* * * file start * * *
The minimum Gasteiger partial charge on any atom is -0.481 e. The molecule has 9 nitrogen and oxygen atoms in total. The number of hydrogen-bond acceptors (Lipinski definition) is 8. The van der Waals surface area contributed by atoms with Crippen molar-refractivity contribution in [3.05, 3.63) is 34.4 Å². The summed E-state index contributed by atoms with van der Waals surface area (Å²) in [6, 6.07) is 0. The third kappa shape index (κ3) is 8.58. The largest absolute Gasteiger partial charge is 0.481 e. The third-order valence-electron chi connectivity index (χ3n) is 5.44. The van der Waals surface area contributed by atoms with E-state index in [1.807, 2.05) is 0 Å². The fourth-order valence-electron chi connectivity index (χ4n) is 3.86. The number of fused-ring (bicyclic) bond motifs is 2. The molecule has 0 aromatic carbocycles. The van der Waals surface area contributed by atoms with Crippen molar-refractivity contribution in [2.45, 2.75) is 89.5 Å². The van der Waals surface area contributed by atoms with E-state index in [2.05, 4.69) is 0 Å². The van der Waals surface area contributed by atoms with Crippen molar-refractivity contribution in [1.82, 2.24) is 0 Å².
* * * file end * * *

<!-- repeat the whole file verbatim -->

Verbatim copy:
The minimum Gasteiger partial charge on any atom is -0.481 e. The molecule has 9 nitrogen and oxygen atoms in total. The number of hydrogen-bond acceptors (Lipinski definition) is 8. The van der Waals surface area contributed by atoms with Crippen molar-refractivity contribution in [3.05, 3.63) is 34.4 Å². The summed E-state index contributed by atoms with van der Waals surface area (Å²) in [6, 6.07) is 0. The third kappa shape index (κ3) is 8.58. The largest absolute Gasteiger partial charge is 0.481 e. The third-order valence-electron chi connectivity index (χ3n) is 5.44. The van der Waals surface area contributed by atoms with E-state index in [1.807, 2.05) is 0 Å². The fourth-order valence-electron chi connectivity index (χ4n) is 3.86. The number of fused-ring (bicyclic) bond motifs is 2. The molecule has 0 aromatic carbocycles. The van der Waals surface area contributed by atoms with Crippen molar-refractivity contribution in [2.45, 2.75) is 89.5 Å². The van der Waals surface area contributed by atoms with E-state index in [2.05, 4.69) is 0 Å². The van der Waals surface area contributed by atoms with Crippen molar-refractivity contribution in [1.82, 2.24) is 0 Å².